Coding sequence of the genome
For the patient with a rare phenotype in whom exome sequencing did not identify a pathogenic variant in the past, re-evaluation of the original NCGL exome sequence data is offered when significant technological advances in sequencing technology and interpretation tools has occurred. The clinician is encouraged to contact the NCGL laboratory director to request comparison of the technology at the time of earlier testing relative to the present. Review of stored exome sequence files may be the most cost effective way of repeating examination of individual exomes. Study of the exome from the DNA of a single individual is used to identify sequence variants with a very low population frequency, with nucleotide conservation across species and likely pathogenic consequence. Testing of a family trio facilitates filtering of sequence variants and reduces the number of potential candidates by looking for the same sequence alteration in an unaffected parent(s).
Next generation DNA sequencing is performed to identify nucleotide variants in the coding portion of the genome. >99% of the coding regions and the canonical splice sites are sequenced to a read coverage of greater than 20X and compared to the human reference genome. Variants are assessed for pathogenicity using available information from the following databases (ClinVar, HGMD, 1000 Genomes, Parkinson’s Disease Mutation Database, dbSNP and EXAC), published literature, clinical correlation, segregation analysis, functional studies and predicted functional or splicing impact using evolutionary conservation analysis and computational tools.
Procedure: Genomic DNA was extracted from blood using standard procedures. A library of DNA fragments was constructed and enriched for protein and RNA coding portions of the human genome using the Exome v1.0 (Integrated DNA Technologies) capture system. Paired-end sequencing of the enriched library was performed using rapid run v2.0 (Illumina) chemistry on a HiSeq 2500 (Illumina) sequencer according to the manufacturer’s recommended protocol. Resulting sequences were aligned to the human genome reference (hg19) using the Burrows-Wheeler Aligner (BWA) and variants identified with the Genome Analysis Took Kit (GATK). A modified version of the SeattleSeq tool was used to annotate variants found within these genes.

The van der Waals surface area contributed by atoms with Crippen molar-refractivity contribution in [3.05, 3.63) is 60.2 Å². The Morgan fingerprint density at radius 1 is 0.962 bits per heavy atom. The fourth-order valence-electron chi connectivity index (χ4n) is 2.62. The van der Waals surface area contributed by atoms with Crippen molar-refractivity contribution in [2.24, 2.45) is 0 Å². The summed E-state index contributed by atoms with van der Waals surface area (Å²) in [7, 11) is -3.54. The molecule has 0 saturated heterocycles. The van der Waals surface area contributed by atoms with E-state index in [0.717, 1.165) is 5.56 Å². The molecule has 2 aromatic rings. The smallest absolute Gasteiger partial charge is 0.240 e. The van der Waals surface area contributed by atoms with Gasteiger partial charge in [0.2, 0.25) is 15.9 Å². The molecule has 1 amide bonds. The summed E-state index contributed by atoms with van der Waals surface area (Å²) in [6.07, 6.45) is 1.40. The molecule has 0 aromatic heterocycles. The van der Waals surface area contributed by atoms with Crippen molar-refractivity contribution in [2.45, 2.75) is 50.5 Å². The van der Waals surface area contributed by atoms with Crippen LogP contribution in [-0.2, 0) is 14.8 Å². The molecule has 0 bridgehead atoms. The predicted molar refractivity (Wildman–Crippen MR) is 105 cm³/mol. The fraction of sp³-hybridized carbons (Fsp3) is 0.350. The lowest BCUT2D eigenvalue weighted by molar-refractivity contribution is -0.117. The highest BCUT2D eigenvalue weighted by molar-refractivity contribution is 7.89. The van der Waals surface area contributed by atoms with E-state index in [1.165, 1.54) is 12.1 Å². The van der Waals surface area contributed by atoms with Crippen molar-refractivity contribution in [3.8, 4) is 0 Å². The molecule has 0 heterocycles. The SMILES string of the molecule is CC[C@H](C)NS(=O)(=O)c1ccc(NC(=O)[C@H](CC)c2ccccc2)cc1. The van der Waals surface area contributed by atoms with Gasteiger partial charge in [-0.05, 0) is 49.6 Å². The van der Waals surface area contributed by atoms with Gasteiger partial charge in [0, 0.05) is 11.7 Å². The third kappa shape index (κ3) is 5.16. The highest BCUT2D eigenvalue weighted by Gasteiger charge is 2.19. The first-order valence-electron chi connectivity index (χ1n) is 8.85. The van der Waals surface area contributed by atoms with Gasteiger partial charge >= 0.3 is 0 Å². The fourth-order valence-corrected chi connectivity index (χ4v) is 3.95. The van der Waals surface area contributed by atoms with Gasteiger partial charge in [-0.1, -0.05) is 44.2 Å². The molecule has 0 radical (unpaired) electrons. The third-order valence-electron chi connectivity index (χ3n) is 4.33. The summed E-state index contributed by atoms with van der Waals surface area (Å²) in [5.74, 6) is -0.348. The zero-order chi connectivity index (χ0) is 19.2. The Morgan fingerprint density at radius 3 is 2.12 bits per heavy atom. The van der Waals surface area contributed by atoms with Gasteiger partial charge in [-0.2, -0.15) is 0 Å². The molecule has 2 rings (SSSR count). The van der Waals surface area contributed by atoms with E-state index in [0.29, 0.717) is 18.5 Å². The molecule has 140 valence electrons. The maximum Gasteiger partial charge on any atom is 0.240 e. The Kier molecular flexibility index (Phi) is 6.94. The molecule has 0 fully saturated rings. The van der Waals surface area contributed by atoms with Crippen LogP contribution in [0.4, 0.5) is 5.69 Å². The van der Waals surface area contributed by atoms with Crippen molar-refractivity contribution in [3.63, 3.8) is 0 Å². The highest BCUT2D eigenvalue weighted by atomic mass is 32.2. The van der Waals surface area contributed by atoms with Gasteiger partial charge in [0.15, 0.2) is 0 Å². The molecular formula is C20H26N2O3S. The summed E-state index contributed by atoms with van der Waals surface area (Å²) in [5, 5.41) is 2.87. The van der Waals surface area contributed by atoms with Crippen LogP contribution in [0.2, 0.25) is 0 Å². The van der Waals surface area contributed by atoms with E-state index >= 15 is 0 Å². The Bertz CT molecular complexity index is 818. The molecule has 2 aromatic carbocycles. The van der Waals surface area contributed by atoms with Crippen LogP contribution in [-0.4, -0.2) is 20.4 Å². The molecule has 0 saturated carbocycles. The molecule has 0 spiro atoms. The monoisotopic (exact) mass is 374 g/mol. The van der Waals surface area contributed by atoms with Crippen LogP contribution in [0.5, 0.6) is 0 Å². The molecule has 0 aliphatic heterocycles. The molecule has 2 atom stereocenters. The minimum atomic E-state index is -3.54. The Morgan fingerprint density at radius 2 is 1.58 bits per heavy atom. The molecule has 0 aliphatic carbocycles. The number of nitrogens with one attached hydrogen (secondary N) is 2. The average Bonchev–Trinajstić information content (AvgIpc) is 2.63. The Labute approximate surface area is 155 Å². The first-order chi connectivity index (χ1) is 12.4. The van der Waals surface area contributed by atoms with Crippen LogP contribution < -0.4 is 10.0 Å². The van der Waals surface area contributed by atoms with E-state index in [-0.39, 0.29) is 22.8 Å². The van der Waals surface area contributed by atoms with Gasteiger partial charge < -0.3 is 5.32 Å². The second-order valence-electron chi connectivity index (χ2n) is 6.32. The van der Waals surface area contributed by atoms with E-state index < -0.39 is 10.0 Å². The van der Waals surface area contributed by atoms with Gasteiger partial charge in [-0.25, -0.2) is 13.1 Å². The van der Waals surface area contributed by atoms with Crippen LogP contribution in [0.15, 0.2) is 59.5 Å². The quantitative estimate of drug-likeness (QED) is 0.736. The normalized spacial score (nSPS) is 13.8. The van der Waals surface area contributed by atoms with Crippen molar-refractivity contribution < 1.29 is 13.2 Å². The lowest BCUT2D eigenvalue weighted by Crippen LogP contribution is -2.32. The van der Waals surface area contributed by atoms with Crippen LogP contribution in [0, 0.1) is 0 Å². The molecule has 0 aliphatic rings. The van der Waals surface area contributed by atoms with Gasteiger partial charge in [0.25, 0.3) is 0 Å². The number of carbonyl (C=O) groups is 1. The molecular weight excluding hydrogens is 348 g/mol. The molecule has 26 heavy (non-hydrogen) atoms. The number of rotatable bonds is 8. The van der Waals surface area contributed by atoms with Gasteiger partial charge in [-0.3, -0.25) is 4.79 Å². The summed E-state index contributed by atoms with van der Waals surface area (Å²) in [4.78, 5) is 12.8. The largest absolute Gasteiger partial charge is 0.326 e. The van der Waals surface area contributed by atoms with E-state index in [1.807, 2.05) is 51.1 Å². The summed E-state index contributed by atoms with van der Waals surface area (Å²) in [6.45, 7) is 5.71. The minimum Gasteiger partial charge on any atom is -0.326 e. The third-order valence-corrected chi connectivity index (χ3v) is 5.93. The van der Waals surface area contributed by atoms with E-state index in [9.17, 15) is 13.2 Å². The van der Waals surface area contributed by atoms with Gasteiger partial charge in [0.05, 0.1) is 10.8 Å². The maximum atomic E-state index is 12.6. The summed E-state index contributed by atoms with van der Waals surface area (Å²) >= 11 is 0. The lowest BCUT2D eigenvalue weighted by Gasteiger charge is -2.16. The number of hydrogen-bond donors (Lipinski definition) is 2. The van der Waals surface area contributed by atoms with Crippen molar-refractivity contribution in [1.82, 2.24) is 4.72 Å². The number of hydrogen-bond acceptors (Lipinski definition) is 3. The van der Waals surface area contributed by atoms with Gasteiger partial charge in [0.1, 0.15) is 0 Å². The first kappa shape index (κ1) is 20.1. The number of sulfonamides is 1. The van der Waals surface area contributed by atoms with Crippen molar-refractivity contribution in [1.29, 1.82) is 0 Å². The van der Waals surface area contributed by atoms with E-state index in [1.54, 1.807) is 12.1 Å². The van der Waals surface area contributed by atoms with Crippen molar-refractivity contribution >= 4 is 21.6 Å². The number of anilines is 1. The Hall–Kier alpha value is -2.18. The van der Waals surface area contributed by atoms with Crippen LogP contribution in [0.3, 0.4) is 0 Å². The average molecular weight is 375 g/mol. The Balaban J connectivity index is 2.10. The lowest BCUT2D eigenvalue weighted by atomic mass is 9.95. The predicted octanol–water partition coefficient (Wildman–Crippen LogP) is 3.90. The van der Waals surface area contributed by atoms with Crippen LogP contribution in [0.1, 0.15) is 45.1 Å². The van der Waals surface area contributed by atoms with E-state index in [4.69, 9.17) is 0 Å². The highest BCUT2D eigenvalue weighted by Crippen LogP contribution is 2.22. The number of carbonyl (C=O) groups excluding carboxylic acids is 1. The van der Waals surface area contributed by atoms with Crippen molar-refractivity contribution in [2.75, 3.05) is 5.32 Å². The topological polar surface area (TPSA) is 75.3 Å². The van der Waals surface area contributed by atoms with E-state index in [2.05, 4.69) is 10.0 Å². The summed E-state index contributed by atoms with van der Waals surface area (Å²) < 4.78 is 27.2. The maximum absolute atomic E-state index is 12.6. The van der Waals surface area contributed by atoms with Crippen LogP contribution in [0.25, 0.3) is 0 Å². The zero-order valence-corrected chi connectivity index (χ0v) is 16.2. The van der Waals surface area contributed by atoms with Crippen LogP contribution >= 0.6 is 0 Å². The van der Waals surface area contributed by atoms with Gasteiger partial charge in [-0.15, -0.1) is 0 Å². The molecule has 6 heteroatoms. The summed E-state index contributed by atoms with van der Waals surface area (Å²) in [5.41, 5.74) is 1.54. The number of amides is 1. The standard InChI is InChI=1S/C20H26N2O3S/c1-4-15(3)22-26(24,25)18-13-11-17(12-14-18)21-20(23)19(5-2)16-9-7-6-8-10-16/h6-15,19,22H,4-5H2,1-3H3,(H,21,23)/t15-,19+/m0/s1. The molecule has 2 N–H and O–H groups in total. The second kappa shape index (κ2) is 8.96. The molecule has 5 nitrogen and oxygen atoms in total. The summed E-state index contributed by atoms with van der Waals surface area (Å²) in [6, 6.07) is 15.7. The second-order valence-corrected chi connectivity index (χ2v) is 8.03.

Limitations of Methodology: The test does not detect large deletions or duplications and has limited ability to identify small insertions and deletions. This test has limited ability to detect mosaicism. The assay does not detect variants located: 1) outside the captured exome, 2) in regions of insufficient coverage, 3) in regions containing paralogous genes or pseudogenes, or 4) where the reference genome is inaccurate or contains gaps and insertions.
Please submit required requisition and consent forms:
Clinical information outlining the indication for the requested repeat exome data filtering and interpretation and pertinent medical history and family history is a necessary component of testing. The requisition form is formatted to allow for easy summary of the patient’s history and to note any suspected diagnoses and earlier negative testing. An exome sequencing consent form must accompany the sample.
How to Order
It may be helpful to contact the laboratory genetic counselor, Dru Leistritz-Kessler (206-543-5464 or email@example.com), with questions to determine if testing is appropriate and which test to select.
After selecting the test, please follow these steps to order it:
1. Complete Required Forms
2. Complete Billing Information (third page of Requisition Form)
3. Submit required forms to NCGL
Laboratory for Precision Diagnostics
Northwest Clinical Genomics Laboratory
1959 NE Pacific St., HSC H-561
Seattle, WA 98195
5. Receive Results
Results will be faxed to you at the contact points you provided on the requisition form.
Note: Orders cancelled after they have been submitted will incur a prorated charge based on the work that has been completed as of the time of cancellation.
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CPT Code & Cost81417